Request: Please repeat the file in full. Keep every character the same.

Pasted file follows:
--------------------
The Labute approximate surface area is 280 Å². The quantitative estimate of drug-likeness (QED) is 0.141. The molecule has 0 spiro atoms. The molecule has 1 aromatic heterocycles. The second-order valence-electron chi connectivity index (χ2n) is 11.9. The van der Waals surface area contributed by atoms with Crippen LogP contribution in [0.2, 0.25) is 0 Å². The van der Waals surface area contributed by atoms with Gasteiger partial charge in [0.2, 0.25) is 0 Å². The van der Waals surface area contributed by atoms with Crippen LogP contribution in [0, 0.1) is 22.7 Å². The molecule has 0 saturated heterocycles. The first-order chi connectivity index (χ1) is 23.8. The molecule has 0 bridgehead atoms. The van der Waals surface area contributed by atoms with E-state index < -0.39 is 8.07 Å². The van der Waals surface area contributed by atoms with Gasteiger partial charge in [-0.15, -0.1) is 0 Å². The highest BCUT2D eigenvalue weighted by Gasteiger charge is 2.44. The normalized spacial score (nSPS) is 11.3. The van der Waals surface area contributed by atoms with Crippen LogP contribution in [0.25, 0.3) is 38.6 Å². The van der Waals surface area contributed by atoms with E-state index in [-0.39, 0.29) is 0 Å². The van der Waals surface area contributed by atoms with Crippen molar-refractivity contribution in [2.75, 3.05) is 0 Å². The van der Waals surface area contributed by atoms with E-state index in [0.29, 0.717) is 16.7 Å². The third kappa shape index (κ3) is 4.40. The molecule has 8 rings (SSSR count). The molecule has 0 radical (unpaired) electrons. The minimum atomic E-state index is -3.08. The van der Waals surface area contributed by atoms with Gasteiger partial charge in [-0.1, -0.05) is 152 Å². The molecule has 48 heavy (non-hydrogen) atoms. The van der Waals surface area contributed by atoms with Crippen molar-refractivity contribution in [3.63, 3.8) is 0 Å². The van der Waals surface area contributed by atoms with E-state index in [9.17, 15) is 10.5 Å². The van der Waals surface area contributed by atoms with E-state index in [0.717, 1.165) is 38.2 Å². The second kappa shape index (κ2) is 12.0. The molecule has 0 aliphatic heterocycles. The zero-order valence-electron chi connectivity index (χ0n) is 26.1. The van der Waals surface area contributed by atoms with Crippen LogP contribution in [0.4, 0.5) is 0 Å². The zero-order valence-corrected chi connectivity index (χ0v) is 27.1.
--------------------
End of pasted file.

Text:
The Labute approximate surface area is 280 Å². The quantitative estimate of drug-likeness (QED) is 0.141. The molecule has 0 spiro atoms. The molecule has 1 aromatic heterocycles. The second-order valence-electron chi connectivity index (χ2n) is 11.9. The van der Waals surface area contributed by atoms with Crippen LogP contribution in [0.2, 0.25) is 0 Å². The van der Waals surface area contributed by atoms with Gasteiger partial charge in [0.2, 0.25) is 0 Å². The van der Waals surface area contributed by atoms with Crippen LogP contribution in [0, 0.1) is 22.7 Å². The molecule has 0 saturated heterocycles. The first-order chi connectivity index (χ1) is 23.8. The molecule has 0 bridgehead atoms. The van der Waals surface area contributed by atoms with E-state index < -0.39 is 8.07 Å². The van der Waals surface area contributed by atoms with Gasteiger partial charge in [-0.15, -0.1) is 0 Å². The highest BCUT2D eigenvalue weighted by Gasteiger charge is 2.44. The normalized spacial score (nSPS) is 11.3. The van der Waals surface area contributed by atoms with Crippen LogP contribution in [0.25, 0.3) is 38.6 Å². The van der Waals surface area contributed by atoms with E-state index in [-0.39, 0.29) is 0 Å². The van der Waals surface area contributed by atoms with Crippen molar-refractivity contribution in [2.75, 3.05) is 0 Å². The van der Waals surface area contributed by atoms with E-state index in [0.29, 0.717) is 16.7 Å². The third kappa shape index (κ3) is 4.40. The molecule has 8 rings (SSSR count). The molecule has 0 radical (unpaired) electrons. The minimum atomic E-state index is -3.08. The van der Waals surface area contributed by atoms with Gasteiger partial charge in [-0.1, -0.05) is 152 Å². The molecule has 48 heavy (non-hydrogen) atoms. The van der Waals surface area contributed by atoms with Crippen molar-refractivity contribution in [3.63, 3.8) is 0 Å². The van der Waals surface area contributed by atoms with E-state index in [9.17, 15) is 10.5 Å². The van der Waals surface area contributed by atoms with E-state index in [0.717, 1.165) is 38.2 Å². The second kappa shape index (κ2) is 12.0. The molecule has 0 aliphatic heterocycles. The zero-order valence-electron chi connectivity index (χ0n) is 26.1. The van der Waals surface area contributed by atoms with Crippen LogP contribution in [0.4, 0.5) is 0 Å². The zero-order valence-corrected chi connectivity index (χ0v) is 27.1.